For the photo finish, master these strokes with a plastic worm.
Efficiency never goes out of style, and Drew Cook, 25, has no aversion to the old-school technique of swimming a worm. The Bassmaster Elite Series competitor from Quincy, Florida, knows this presentation will earn him bites when he’s trying to dial in the active areas.
“This is a great way to cover water and it’s a weedless presentation, so you can fish it anywhere,” Cook said.
Generally, the swimming worm technique uses either a boot tail worm (i.e. YUM Swimming Dinger, Yamamoto Swimming Senko), a gator tail worm (Zoom G-Tail), or a paddle tail worm. The latter includes solid tail baits (Reins Paddle Tail) and open J shapes (Gambler Burner Worm, Bass Assassin Ding Dong, Net Bait Big Bopper Paddle Tail). Cook favors the Big Bite Baits Tour Swim Worm, with a perforated slit that allows him to open the tail for more swimming motion. (Note: A wellplaced box cutter blade transforms any solid paddle tail into that more active form.)
As Cook explains, a full or partially open tail serves him well in clean water. Conversely, stained to dirty water typically calls for more thump. Size also matters and the Tour Swimming Worm’s 5.5- and 7.5-inch models allow him to match the moment.
WHEN IT’S RIGHT
Cook considers the swimming worm technique a good choice when he wants more action than a straight tail worm, but not as much as a ribbon tail. Early in the year, retrieving these baits through barren pad stems is a good way to meet an aggressive prespawner, while tracing the shady perimeter of a laydown or dock is always worth a cast.
“Anytime in the early spring, a big grassy flat is a place I get excited about throwing a swimming worm,” Cook said. “Also, a pad field or a sparse hydrilla bed would be a perfect scenario. You just cover water and once you catch a couple of fish, you can slow down and throw a wackyrigged or unweighted straight worm.”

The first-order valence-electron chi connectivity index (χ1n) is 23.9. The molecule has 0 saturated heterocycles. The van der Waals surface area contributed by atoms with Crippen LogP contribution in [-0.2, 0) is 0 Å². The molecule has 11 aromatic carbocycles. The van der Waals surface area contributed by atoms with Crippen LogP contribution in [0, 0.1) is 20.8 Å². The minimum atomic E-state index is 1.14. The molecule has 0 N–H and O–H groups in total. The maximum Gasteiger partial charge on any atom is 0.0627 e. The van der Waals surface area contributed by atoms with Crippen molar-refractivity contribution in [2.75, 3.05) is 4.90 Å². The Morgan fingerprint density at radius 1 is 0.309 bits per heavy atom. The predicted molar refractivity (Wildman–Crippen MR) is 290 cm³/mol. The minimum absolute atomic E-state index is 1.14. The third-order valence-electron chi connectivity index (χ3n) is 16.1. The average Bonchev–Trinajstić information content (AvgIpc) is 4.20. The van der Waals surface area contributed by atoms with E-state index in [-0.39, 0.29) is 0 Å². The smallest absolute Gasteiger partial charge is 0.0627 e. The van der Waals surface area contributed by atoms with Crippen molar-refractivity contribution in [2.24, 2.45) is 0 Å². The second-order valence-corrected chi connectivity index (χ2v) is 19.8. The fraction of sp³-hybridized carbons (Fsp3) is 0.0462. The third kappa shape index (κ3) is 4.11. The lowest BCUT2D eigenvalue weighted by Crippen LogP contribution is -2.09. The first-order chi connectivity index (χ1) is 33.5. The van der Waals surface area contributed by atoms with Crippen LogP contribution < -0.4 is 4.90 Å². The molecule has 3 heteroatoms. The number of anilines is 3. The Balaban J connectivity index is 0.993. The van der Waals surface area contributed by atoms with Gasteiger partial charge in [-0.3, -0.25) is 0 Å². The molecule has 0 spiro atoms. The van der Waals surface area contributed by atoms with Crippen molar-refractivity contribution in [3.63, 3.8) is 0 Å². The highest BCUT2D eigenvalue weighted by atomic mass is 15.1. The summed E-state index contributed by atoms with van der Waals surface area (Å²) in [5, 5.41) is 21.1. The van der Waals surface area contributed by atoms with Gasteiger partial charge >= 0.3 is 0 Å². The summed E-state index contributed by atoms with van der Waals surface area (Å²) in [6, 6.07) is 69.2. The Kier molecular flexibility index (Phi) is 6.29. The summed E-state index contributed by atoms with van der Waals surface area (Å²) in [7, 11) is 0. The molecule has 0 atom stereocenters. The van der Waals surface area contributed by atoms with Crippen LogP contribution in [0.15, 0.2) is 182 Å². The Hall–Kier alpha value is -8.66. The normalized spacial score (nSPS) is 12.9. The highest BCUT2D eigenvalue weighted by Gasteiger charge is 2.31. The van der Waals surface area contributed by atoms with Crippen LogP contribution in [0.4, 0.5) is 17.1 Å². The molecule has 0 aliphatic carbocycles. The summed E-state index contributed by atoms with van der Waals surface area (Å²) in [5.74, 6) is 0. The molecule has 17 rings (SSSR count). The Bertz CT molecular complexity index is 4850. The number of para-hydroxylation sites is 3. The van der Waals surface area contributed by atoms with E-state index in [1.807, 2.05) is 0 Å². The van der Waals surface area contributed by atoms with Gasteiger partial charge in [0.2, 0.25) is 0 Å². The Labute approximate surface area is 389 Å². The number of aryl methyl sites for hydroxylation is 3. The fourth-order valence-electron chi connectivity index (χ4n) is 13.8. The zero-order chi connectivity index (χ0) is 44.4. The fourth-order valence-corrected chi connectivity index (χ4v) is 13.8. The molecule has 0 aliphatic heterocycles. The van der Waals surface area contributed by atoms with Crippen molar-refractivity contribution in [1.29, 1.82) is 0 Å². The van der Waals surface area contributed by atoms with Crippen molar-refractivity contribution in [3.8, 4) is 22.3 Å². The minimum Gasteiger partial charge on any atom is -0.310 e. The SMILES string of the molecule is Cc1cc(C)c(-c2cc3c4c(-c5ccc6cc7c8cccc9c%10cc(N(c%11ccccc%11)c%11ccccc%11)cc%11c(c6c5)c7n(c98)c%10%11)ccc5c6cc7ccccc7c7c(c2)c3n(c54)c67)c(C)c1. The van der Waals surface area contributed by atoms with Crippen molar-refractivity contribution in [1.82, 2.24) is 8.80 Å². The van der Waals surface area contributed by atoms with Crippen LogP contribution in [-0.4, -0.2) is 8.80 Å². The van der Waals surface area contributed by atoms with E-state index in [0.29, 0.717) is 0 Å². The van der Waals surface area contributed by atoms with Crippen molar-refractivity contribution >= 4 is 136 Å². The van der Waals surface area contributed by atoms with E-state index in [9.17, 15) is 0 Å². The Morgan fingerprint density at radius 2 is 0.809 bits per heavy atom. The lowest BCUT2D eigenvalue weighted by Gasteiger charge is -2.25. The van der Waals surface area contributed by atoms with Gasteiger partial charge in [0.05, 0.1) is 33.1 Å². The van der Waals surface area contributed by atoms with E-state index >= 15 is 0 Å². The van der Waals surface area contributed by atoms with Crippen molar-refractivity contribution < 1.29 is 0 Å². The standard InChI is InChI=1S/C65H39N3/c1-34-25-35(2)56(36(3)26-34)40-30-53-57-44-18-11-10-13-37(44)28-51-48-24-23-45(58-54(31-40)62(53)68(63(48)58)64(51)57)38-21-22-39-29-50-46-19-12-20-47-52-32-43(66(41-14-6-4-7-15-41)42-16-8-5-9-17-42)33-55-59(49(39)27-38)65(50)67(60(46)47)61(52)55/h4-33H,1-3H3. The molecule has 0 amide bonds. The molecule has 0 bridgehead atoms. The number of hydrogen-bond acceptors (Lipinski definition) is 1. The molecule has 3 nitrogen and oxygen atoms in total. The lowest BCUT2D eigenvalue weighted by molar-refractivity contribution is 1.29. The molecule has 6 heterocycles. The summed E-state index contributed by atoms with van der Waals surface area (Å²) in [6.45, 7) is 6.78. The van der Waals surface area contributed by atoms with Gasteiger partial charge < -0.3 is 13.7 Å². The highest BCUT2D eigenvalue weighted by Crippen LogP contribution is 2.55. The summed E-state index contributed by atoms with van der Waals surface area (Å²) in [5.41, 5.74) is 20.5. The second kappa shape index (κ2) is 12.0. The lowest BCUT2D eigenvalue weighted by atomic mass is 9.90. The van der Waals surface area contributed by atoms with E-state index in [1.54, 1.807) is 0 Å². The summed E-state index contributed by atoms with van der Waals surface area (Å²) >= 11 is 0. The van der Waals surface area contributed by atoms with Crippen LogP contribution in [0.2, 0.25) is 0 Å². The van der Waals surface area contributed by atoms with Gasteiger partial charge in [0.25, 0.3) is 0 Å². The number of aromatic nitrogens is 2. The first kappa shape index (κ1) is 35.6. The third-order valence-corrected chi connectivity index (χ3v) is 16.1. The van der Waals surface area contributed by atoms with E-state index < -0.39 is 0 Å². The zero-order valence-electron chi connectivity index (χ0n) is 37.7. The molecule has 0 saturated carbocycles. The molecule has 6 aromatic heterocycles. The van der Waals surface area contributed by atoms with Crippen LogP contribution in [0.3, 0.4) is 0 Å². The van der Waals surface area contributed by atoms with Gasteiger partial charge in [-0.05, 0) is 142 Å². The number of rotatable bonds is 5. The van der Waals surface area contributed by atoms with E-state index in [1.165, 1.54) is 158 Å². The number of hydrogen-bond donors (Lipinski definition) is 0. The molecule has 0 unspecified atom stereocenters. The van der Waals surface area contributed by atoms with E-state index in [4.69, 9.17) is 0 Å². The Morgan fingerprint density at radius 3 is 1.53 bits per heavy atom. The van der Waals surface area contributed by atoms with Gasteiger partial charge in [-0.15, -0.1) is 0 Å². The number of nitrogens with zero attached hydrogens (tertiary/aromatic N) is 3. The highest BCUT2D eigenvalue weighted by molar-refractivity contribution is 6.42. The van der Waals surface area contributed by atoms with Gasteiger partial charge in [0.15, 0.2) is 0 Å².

Summer finds fish tucked into the shade of Kissimmee grass, hydrilla, eel grass, and pads. During the cooler times of morning and late afternoon, swimming a worm along the edges will tempt fish holding in the feeding positions. During the midday, swim your bait across the tops and expect bites in thinner sections and holes.
RIGGING AND PRESENTATION
Cook rigs his swimming worm on a Gamakatsu G Finesse Hybrid Worm Hook, which blends the best attributes of a traditional round bend hook with an EWG (Extra Wide Gap). He’ll use a 5/0 hook for the 5.5-inch Tour Worm and a 6/0 for the 7.5-inch bait.
“For years, I’d thrown a swimming worm on a traditional round bend, but this one has a lot of bite,” he said. “The gap is wider than a round bend, but not as wide as an EWG, which can make a bait roll and spin.”
Cook said the proper retrieve speed depends on the situation. He’s caught fish buzzing the bait across the surface and crawling it along the bottom. Consistently, he does best with a steady retrieve; no jerking or twitching — just let the worm swim.
Don’t hesitate to use the swimming worm to fish occasional targets like stumps, laydowns and holes in the grass. Flip or pitch your swimming worm to a specific spot and that tail swims all the way down for deal-closing appeal.
Cook fishes his swimming worm technique on a 7-3 medium-heavy Dobyns Champion XP with a 7.1:1 reel carrying 20-pound Seaguar InvisX fluorocarbon. Braid, he said, causes too many misses; while fluoro allows just enough stretch for the fish to get the bait.
“You want a high reel speed because a lot of times, they’ll eat it coming at you and you want to be able to pick up line quickly,” Cook said. “When you reel it fast, they’ll blow up on the bait, but most times, it’s just a typical worm bite — you’ll feel a tick and the line goes slack.” FS
Published Florida Sportsman Magazine November 2019